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Re: [Phys-L] Oersted Medal 2013

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John Denker (2013) called attention to the recent Oersted Medal Award [AAPT (2012)] to Edward F. (Joe) Redish <> at the New Orleans AAPT (2013) meeting and to Joe's talk "The "Implications of a Theoretical Framework for Physics Education Research" [Redish (2013)]. The abstract reads [my CAPS]:

"Much of PER focuses on how to teach physics more successfully. But for many of us, our interest in PER is 'curiosity driven.' PER lets us apply our scientific skills to a new field, one that plays a pivotal role in the construction and evolution of our profession. It permits us to study such intellectually engaging questions as, 'What does it mean to understand something in physics?' and, 'What skills and competencies do we want our students to learn from our physics classes?' To address questions like these we need to do more than observe student difficulties and build curriculum. WE NEED A THEORETICAL FRAMEWORK- a structure for talking about, making sense of, and modeling how one thinks about, learns, and understands physics. This necessarily involves us in the complex and subtle issues of mind and society. In this talk I will outline the *Resources Framework*, a way of creating a phenomenology of physics learning that ties closely to modern developments about how people think and learn from research in NEUROSCIENCE, PSYCHOLOGY, AND LINGUISTICS."

Hats off to Joe on his Oersted Award!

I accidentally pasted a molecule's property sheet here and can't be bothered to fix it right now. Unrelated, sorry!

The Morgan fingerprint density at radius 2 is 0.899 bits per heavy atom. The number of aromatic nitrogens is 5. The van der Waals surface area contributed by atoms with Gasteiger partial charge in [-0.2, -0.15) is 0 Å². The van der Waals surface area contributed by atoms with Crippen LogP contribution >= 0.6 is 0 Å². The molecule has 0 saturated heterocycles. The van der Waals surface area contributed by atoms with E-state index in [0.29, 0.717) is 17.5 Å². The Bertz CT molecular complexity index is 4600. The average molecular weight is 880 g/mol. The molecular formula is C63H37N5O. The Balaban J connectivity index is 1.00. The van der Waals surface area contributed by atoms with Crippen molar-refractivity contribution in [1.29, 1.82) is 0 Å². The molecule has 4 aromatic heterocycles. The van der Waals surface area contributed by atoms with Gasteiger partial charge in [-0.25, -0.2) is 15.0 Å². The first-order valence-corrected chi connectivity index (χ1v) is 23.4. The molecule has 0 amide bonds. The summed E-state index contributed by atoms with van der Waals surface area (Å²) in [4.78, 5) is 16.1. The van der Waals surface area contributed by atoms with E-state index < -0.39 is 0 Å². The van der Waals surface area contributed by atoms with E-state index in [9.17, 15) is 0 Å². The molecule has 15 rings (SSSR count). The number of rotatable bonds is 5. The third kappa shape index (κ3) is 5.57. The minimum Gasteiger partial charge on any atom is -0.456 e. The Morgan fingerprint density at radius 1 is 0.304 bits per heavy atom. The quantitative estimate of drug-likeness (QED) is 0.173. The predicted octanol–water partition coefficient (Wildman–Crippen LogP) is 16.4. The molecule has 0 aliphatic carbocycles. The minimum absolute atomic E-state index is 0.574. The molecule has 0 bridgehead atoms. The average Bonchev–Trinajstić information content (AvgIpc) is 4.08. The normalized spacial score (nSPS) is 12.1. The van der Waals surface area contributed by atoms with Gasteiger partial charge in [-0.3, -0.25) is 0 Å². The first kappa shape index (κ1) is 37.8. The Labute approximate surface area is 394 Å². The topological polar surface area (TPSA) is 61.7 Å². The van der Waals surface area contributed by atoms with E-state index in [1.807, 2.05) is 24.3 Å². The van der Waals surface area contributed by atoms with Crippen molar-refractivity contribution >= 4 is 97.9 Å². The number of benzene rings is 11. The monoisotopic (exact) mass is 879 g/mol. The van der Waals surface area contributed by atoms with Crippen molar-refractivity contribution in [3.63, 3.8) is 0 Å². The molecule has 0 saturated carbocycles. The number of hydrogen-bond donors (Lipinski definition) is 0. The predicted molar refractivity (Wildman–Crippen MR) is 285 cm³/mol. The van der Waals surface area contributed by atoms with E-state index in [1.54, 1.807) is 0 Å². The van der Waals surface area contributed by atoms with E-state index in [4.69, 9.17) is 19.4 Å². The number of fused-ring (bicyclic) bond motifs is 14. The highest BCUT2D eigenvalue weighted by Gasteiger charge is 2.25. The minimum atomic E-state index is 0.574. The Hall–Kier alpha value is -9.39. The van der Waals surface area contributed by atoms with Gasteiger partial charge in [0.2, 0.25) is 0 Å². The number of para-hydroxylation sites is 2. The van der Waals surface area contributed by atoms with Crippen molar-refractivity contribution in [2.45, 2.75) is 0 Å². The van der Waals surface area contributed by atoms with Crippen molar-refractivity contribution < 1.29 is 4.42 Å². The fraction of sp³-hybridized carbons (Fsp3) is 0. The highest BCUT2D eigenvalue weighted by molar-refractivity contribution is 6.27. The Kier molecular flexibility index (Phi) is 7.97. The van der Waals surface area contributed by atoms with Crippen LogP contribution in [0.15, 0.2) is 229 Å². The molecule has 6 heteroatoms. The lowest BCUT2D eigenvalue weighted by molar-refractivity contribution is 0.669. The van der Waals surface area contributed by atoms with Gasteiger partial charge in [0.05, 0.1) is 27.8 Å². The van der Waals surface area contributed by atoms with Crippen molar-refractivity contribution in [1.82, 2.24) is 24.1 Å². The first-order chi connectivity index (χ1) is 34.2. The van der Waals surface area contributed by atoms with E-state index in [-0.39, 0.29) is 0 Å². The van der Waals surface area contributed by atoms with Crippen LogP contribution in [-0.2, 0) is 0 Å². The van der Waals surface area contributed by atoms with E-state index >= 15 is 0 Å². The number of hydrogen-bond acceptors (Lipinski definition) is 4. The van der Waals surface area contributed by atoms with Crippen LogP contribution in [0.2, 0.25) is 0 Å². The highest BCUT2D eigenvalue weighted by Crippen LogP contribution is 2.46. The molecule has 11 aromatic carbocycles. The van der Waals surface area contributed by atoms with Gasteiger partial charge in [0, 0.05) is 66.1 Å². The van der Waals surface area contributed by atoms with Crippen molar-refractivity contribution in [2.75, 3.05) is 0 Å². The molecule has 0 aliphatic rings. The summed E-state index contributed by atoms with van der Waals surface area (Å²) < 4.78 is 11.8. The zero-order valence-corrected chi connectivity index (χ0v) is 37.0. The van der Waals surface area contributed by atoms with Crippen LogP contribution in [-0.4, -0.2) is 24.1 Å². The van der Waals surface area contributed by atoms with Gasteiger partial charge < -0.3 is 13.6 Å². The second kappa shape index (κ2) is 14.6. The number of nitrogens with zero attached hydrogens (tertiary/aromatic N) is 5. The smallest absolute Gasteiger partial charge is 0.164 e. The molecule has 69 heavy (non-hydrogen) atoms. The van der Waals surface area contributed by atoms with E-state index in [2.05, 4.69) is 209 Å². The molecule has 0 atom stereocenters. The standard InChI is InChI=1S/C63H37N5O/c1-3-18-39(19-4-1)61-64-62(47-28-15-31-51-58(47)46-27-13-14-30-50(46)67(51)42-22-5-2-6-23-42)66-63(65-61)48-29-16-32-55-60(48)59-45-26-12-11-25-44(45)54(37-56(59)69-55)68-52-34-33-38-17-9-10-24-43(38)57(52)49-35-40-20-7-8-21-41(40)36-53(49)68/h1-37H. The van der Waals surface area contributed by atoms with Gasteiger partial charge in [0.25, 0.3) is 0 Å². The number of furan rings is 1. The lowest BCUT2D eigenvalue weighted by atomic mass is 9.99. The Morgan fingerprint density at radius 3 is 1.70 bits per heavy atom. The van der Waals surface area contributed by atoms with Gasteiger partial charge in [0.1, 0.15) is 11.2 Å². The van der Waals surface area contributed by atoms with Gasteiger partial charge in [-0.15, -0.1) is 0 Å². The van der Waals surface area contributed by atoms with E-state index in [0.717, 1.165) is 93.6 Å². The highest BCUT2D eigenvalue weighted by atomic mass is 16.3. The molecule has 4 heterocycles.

A theory of PER is what he works toward -
With neuro, psych, and linguistics,
All a part of his heuristics,
He provides understanding that's all aboveboard!

Richard Hake, Emeritus Professor of Physics, Indiana University
Links to Articles: <>
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Academia: <>
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" . . . . . . those of us in physics know well that advancement in science is a continual dance between the partners of theory and experiment, first one leading, then the other. It is not sufficient to collect data into a 'wizard's book' of everything that happens. That's not science. Neither is it science to spout high-blown theories untainted by 'reality checks.' Science must build a clear and coherent picture of what is happening at the same time as it continually confirms and calibrates that picture against the real world."
Joe Redish (2003, p. 15)

REFERENCES [All URL's shortened by <> and accessed on 08 Jan 2013.] AAPT. 2012. "Oersted Medal: The Oersted Medal recognizes those who have had an outstanding, widespread, and lasting impact on the teaching of physics." Lists award winners, 1936 - 2012; online at <>.

AAPT. 2013. Oersted Medal Award to Joe Redish, page 18 of the New Orleans AAPT program at <> (10.1 MB).

Denker, J. 2013. "Oersted Medal 2013," online on the CLOSED! PhysLrnR archives at <>. Post of 5 Jan 2013 14:31:34-0700 to PhysLrnR. Denker's post initiated a 10-post PhysLrnR thread at <>. To access the archives of PhysLnR one needs to subscribe : - (, but that takes only a few minutes by clicking on <> and then clicking on "Join or Leave PHYSLRNR-LIST." If you're busy, then subscribe using the "NOMAIL" option under "Miscellaneous." Then, as a subscriber, you may access the archives and/or post messages at any time, while receiving NO MAIL from the list!

Redish, E.F. 2003. "Teaching Physics With the Physics Suite", John Wiley, online at <>. Note the crucial correction of Fig. 5.2 and its caption on page 100.

Redish, E.F. 2013. "The Implications of a Theoretical Framework for Physics Education Research." Oersted Award Address; an abstract is online on page 47 of the New Orleans AAPT program at <> (10.1 MB).. The complete talk is online as a 946 kB pdf at <>.